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Über dieses Buch

These transactions publish research in computer-based methods of computational collective intelligence (CCI) and their applications in a wide range of fields such as the semantic Web, social networks, and multi-agent systems. TCCI strives to cover new methodological, theoretical and practical aspects of CCI understood as the form of intelligence that emerges from the collaboration and competition of many individuals (artificial and/or natural). The application of multiple computational intelligence technologies, such as fuzzy systems, evolutionary computation, neural systems, consensus theory, etc., aims to support human and other collective intelligence and to create new forms of CCI in natural and/or artificial systems.

This twenty-second issue contains 11 carefully selected and revised contributions.

Inhaltsverzeichnis

Frontmatter

Pairwise Comparisons Rating Scale Paradox

Abstract
This study demonstrates that incorrect data are entered into a pairwise comparisons matrix for processing into weights for the data collected by a rating scale. Unprocessed rating scale data lead to a paradox. A solution to it, based on normalization, is proposed. This is an essential correction for virtually all pairwise comparisons methods using rating scales. The illustration of the relative error, currently taking place in numerous publications, is discussed.
W. W. Koczkodaj

On Achieving History-Based Move Ordering in Adversarial Board Games Using Adaptive Data Structures

Abstract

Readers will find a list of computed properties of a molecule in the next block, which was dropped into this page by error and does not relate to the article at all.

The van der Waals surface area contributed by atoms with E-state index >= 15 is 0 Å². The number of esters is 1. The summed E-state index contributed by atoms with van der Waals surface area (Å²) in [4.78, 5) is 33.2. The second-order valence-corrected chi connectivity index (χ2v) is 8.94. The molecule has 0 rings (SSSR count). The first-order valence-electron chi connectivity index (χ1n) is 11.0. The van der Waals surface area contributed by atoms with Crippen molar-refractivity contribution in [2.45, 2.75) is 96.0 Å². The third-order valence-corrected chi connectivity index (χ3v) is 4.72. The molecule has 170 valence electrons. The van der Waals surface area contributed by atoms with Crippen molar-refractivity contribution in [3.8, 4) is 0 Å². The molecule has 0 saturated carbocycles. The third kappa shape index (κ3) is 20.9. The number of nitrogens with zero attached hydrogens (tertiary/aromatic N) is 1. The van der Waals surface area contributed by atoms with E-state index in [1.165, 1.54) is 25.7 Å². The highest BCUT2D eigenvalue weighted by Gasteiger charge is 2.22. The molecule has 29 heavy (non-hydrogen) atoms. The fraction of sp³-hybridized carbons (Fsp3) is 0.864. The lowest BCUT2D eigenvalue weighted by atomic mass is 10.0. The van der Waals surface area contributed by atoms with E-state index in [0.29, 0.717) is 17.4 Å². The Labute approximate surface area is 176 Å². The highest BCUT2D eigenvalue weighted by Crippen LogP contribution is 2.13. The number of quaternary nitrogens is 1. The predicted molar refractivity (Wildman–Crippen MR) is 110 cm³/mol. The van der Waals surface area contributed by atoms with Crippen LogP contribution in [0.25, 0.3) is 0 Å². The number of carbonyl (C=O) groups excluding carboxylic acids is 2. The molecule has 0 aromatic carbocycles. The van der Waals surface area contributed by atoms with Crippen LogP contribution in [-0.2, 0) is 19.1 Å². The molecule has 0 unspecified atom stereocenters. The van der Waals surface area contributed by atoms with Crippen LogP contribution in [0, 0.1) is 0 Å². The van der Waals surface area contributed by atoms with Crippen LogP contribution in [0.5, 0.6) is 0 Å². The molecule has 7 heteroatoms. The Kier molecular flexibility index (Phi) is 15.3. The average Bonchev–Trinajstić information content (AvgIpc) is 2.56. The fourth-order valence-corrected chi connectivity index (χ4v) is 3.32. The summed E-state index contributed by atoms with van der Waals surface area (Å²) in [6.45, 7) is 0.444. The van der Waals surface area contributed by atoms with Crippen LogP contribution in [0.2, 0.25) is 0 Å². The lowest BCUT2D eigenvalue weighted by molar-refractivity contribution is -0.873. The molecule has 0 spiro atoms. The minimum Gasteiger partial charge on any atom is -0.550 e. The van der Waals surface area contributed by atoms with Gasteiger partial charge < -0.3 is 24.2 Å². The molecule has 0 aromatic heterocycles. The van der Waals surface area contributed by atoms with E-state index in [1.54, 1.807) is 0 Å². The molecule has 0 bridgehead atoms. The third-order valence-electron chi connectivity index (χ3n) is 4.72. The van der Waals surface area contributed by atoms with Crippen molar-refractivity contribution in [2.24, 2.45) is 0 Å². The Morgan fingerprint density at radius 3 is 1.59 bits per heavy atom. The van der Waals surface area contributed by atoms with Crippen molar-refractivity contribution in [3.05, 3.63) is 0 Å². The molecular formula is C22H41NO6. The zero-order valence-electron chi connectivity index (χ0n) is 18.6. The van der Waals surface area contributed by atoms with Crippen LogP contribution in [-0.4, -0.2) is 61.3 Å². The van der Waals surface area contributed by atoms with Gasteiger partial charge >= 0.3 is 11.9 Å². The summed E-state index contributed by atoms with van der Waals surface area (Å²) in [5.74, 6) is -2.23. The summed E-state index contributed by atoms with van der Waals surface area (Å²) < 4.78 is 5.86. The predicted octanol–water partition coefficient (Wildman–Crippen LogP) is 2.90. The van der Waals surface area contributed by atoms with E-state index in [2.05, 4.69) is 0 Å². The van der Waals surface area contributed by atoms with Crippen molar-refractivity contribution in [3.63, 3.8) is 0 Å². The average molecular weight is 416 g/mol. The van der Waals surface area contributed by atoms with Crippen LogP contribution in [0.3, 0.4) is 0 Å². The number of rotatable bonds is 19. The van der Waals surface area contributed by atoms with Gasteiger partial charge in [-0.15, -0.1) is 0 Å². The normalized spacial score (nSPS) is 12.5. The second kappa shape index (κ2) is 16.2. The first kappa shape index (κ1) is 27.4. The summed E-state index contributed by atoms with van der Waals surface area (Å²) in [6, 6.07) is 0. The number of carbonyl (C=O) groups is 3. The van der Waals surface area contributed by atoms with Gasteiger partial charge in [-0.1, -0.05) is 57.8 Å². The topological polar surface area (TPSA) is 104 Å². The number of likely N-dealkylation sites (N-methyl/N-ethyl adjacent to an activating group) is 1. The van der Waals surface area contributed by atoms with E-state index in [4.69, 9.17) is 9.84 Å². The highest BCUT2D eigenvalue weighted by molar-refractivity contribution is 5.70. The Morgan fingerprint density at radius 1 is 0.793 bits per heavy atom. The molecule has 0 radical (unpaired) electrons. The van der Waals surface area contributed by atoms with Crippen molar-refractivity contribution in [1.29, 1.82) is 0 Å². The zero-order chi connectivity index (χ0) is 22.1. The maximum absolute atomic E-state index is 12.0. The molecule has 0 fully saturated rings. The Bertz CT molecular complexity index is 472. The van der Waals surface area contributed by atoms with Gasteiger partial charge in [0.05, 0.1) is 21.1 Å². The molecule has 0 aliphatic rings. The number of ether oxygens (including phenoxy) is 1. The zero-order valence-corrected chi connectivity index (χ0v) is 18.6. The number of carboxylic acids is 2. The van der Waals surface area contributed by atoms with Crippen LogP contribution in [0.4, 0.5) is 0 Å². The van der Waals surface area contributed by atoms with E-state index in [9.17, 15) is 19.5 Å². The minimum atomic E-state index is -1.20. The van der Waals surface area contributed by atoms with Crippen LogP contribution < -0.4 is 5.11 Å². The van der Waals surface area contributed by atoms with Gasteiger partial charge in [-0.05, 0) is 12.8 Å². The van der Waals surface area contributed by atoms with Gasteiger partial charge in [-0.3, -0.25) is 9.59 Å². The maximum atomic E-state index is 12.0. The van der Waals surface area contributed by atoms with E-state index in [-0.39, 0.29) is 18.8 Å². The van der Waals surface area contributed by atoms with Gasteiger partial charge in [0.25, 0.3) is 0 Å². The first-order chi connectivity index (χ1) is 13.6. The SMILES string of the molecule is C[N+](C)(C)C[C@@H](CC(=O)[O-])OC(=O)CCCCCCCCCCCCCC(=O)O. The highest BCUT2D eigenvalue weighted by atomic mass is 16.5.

This paper concerns the problem of enhancing the well-known alpha-beta search technique for intelligent game playing. It is a well-established principle that the alpha-beta technique benefits greatly, that is to say, achieves more efficient tree pruning, if the moves to be examined are ordered properly. This refers to placing the best moves in such a way that they are searched first. However, if the superior moves were known a priori, there would be no need to search at all. Many move ordering heuristics, such as the Killer Moves technique and the History Heuristic, have been developed in an attempt to address this problem. Formerly unrelated to game playing, the field of Adaptive Data Structures (ADSs) is concerned with the optimization of queries over time within a data structure, and provides techniques to achieve this through dynamic reordering of its internal elements, in response to queries. In earlier works, we had proposed the Threat-ADS heuristic for multi-player games, based on the concept of employing efficient ranking mechanisms provided by ADSs in the context of game playing. Based on its previous success, in this work we propose the concept of using an ADS to order moves themselves, rather than opponents. We call this new technique the History-ADS heuristic. We examine the History-ADS heuristic in both two-player and multi-player environments, and investigate its possible refinements. These involve providing a bound on the size of the ADS, based on the hypothesis that it can retain most of its benefits with a smaller list, and examining the possibility of using a different ADS for each level of the tree. We demonstrate conclusively that the History-ADS heuristic can produce drastic improvements in tree pruning in both two-player and multi-player games, and the majority of its benefits remain even when it is limited to a very small list.
Spencer Polk, B. John Oommen

Identification of Possible Attack Attempts Against Web Applications Utilizing Collective Assessment of Suspicious Requests

Abstract
The number of web-based activities and websites is growing every day. Unfortunately, so is cyber-crime. Every day, new vulnerabilities are reported and the number of automated attacks is constantly rising. In this article, a new method for detecting such attacks is proposed, whereas cooperating systems analyze incoming requests, identify potential threats and present them to other peers. Each host can then utilize the knowledge and findings of the other peers to identify harmful requests, making the whole system of cooperating servers “remember” and share information about the existing threats, effectively “immunizing” it against them.